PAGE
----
January 26, 2014 9:03 pm

A Dialogue with Nature: Romantic Landscapes from Britain and Germany, Courtauld Gallery, London – review

Watercolours, oil sketches and drawings trace a radical approach to landscape painting
‘Landscape with Cemetery and Church’ (1837) by Karl Friedrich Lessing©Morgan Library and Museum

‘Landscape with Cemetery and Church’ (1837) by Karl Friedrich Lessing

Standing before Caspar David Friedrich’s gloomy Romantic painting “Man and Woman Contemplating the Moon”, Samuel Beckett remarked “This was the source of Waiting for Godot, you know.” German Romantic art has swooped in and out of favour in the 200 years since Friedrich painted the movement’s iconic “Wanderer above the Sea of Fog” in 1818.

Friedrich died a penniless recluse in the mid-19th century, forgotten by a new materialist, industrialising generation. But Edvard Munch in the 1880s, then Max Ernst in the 1920s, rediscovered him, and expressionism and surrealism embraced and reinterpreted his lonely existential vision before he became a Nazi trophy artist, to be distrusted again after the war.

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Today, Gerhard Richter and Anselm Kiefer acknowledge a debt, and new interest in German Romanticism in Britain and the US is reflected by this show organised in collaboration with New York’s Morgan Library, to which it will travel in the summer. It displays 26 watercolours, oil sketches and drawings tracing the radical approach to landscape painting based on close observation, a resistance to idealising classical order, and the importance of an artist’s imagination, developed from the late 18th century to 1840.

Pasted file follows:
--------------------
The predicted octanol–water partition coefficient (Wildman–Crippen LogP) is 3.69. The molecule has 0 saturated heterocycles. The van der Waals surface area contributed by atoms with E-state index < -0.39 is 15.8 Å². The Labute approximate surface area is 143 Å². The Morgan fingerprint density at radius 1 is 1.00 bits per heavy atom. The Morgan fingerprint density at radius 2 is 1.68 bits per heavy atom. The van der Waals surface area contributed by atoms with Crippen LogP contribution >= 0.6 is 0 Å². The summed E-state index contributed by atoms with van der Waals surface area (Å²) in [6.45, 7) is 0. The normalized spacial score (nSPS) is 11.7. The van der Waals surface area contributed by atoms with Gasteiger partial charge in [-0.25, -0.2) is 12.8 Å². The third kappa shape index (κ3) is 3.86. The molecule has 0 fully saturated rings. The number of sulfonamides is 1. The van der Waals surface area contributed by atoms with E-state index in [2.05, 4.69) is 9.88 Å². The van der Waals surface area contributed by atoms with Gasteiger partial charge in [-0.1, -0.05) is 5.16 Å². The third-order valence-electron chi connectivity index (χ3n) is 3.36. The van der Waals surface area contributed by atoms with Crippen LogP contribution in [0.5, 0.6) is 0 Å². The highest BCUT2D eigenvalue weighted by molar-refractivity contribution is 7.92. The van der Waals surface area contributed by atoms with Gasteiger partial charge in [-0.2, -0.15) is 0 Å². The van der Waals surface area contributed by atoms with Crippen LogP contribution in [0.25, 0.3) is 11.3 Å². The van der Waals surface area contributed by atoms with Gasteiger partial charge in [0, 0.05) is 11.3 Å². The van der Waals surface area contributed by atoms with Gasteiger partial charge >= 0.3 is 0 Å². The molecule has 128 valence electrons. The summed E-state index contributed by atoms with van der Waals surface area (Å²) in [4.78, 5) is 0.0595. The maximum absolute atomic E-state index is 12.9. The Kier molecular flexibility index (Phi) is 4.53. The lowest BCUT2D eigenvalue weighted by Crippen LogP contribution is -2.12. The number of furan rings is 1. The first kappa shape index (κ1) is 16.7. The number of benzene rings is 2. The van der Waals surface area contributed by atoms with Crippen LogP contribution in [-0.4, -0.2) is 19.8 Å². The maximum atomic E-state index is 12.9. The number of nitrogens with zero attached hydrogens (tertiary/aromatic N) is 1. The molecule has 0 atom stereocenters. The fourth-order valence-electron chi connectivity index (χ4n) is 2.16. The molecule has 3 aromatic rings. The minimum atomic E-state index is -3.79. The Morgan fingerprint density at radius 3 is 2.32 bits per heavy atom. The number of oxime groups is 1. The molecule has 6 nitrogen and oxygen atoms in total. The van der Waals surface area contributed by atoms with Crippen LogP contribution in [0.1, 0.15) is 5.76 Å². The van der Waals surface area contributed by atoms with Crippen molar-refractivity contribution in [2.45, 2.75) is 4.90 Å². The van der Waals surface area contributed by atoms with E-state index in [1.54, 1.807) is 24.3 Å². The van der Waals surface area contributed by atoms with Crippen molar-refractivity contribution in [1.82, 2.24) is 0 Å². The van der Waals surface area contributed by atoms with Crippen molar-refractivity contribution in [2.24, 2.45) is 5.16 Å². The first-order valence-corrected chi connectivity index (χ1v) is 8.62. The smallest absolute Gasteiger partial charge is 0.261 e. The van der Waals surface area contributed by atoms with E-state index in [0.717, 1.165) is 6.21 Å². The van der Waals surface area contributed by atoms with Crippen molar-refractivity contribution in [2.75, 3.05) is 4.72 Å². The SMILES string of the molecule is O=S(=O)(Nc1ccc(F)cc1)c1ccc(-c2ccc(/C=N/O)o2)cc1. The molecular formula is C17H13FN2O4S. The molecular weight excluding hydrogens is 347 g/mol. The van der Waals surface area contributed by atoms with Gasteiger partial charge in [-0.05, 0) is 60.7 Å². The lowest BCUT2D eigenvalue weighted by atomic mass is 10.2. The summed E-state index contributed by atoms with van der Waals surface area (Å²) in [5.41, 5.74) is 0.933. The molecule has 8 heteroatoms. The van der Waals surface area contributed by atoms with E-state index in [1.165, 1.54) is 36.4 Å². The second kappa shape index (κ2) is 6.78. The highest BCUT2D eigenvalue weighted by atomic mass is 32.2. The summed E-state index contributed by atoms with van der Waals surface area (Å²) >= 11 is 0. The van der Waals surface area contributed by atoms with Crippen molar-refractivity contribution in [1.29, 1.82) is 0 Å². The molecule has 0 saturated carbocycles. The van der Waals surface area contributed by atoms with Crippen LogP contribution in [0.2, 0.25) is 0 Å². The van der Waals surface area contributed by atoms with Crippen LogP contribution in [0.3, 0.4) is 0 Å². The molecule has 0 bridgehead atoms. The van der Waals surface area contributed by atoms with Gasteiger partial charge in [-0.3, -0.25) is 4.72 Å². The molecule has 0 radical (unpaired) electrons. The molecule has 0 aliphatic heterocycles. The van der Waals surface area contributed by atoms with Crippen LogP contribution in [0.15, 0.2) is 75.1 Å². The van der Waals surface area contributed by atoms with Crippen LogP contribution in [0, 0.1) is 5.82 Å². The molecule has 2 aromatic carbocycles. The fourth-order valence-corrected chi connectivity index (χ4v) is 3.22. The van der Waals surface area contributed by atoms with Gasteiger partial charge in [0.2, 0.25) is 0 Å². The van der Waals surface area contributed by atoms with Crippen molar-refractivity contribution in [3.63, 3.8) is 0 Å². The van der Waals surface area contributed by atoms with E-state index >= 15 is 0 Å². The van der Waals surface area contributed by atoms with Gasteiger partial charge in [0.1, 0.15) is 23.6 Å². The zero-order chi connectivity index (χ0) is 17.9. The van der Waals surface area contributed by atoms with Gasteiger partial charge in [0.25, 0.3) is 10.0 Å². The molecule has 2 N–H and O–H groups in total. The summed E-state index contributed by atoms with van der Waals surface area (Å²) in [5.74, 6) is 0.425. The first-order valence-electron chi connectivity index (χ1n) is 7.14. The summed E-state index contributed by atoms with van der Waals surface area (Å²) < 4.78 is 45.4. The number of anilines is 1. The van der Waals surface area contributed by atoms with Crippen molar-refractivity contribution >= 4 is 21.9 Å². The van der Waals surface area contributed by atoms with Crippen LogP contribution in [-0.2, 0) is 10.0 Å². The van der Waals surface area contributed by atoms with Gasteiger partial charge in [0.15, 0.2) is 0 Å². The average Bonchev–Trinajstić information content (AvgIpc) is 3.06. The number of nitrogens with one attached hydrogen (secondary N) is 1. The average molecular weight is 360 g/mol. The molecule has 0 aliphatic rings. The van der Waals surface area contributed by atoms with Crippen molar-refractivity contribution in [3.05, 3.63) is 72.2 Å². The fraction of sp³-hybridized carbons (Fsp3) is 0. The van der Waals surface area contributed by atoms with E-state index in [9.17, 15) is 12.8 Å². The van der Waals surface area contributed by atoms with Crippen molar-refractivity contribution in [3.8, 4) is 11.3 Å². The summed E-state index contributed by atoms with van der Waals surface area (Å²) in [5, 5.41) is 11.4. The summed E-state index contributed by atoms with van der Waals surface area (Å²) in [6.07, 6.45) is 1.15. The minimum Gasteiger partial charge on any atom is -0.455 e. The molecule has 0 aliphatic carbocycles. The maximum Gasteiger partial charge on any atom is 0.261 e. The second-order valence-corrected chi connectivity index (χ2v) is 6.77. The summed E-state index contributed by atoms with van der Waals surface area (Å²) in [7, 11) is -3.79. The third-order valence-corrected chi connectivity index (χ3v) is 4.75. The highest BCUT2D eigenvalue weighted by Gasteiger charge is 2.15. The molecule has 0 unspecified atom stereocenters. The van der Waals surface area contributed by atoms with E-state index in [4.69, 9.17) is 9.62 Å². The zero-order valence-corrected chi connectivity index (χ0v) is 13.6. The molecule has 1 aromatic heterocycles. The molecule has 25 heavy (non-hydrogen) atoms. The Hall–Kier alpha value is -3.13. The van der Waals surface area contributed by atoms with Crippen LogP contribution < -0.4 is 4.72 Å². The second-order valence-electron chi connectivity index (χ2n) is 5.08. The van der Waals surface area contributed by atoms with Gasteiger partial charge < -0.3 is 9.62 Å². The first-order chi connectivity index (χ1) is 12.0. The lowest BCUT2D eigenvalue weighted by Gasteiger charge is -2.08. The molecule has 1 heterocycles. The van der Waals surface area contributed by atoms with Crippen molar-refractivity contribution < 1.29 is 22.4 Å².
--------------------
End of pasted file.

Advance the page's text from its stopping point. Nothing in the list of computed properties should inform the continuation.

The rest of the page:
Cloud and tree studies by Constable and Johann Georg von Dillis demonstrate the new zeal for drawing from life and charting natural phenomena; the impulse towards the Romantic sublime, suggesting terror before the power of nature, is showcased in John Robert Cozens’ airy watercolour “A Ruined Fort near Salerno”, Friedrich’s “The Jakobikirche as a Ruin” and Carl Philipp Fohr’s “The Ruins of Hohenbaden”. The visionary strand of Romanticism is wonderfully displayed in Friedrich’s glowing, intensely detailed “Moonlit Landscape”, in Samuel Palmer’s freer “Oak Tree and Beech, Lullingstone Park” and meditative drawing “Haunted Stream”, and in Turner’s late abstracting watercolour “On Lake Lucerne, Looking Towards Fluelen”. A final section of expansive, painterly landscapes directly compares Turner, in work inspired by his first visit to Germany, with Friedrich.

From Thursday until April 27, courtauld.ac.uk

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